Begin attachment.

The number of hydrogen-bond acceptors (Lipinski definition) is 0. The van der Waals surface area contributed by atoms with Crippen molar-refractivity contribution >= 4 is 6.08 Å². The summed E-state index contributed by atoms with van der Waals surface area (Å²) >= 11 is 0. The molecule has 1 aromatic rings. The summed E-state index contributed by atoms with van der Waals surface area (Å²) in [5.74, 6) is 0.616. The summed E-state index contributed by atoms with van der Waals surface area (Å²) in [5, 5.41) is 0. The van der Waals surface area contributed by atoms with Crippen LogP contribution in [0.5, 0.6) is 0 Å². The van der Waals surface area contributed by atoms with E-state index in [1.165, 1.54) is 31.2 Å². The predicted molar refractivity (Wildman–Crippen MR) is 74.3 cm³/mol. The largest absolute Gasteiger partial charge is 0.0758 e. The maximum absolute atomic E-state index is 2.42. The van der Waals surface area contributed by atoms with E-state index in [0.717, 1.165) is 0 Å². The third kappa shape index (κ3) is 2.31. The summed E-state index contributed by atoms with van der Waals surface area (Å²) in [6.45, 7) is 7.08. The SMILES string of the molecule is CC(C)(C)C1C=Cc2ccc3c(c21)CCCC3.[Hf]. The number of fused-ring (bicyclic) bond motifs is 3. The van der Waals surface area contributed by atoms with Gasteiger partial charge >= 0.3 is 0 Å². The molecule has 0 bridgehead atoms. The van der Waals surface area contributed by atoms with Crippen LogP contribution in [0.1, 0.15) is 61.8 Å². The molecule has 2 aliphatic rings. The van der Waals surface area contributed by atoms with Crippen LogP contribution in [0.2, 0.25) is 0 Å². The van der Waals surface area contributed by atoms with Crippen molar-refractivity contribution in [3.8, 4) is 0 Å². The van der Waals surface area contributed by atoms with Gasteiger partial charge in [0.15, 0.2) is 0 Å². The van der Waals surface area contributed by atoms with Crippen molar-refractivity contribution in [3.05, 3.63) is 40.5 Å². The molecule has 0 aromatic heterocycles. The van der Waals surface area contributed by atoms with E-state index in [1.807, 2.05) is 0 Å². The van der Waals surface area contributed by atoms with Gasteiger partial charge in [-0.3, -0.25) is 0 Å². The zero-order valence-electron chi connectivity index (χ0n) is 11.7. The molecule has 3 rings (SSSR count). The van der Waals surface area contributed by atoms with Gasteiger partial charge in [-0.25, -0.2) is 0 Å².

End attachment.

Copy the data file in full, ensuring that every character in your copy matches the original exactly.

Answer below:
The number of hydrogen-bond acceptors (Lipinski definition) is 0. The van der Waals surface area contributed by atoms with Crippen molar-refractivity contribution >= 4 is 6.08 Å². The summed E-state index contributed by atoms with van der Waals surface area (Å²) >= 11 is 0. The molecule has 1 aromatic rings. The summed E-state index contributed by atoms with van der Waals surface area (Å²) in [5.74, 6) is 0.616. The summed E-state index contributed by atoms with van der Waals surface area (Å²) in [5, 5.41) is 0. The van der Waals surface area contributed by atoms with Crippen LogP contribution in [0.5, 0.6) is 0 Å². The van der Waals surface area contributed by atoms with E-state index in [1.165, 1.54) is 31.2 Å². The predicted molar refractivity (Wildman–Crippen MR) is 74.3 cm³/mol. The largest absolute Gasteiger partial charge is 0.0758 e. The maximum absolute atomic E-state index is 2.42. The van der Waals surface area contributed by atoms with E-state index in [0.717, 1.165) is 0 Å². The third kappa shape index (κ3) is 2.31. The summed E-state index contributed by atoms with van der Waals surface area (Å²) in [6.45, 7) is 7.08. The SMILES string of the molecule is CC(C)(C)C1C=Cc2ccc3c(c21)CCCC3.[Hf]. The number of fused-ring (bicyclic) bond motifs is 3. The van der Waals surface area contributed by atoms with Gasteiger partial charge >= 0.3 is 0 Å². The molecule has 0 bridgehead atoms. The van der Waals surface area contributed by atoms with Crippen LogP contribution in [0.1, 0.15) is 61.8 Å². The molecule has 2 aliphatic rings. The van der Waals surface area contributed by atoms with Crippen LogP contribution in [0.2, 0.25) is 0 Å². The van der Waals surface area contributed by atoms with Crippen molar-refractivity contribution in [3.8, 4) is 0 Å². The van der Waals surface area contributed by atoms with Gasteiger partial charge in [0.15, 0.2) is 0 Å². The van der Waals surface area contributed by atoms with Crippen molar-refractivity contribution in [3.05, 3.63) is 40.5 Å². The molecule has 0 aromatic heterocycles. The van der Waals surface area contributed by atoms with E-state index in [1.807, 2.05) is 0 Å². The van der Waals surface area contributed by atoms with Gasteiger partial charge in [-0.3, -0.25) is 0 Å². The zero-order valence-electron chi connectivity index (χ0n) is 11.7. The molecule has 3 rings (SSSR count). The van der Waals surface area contributed by atoms with Gasteiger partial charge in [-0.25, -0.2) is 0 Å².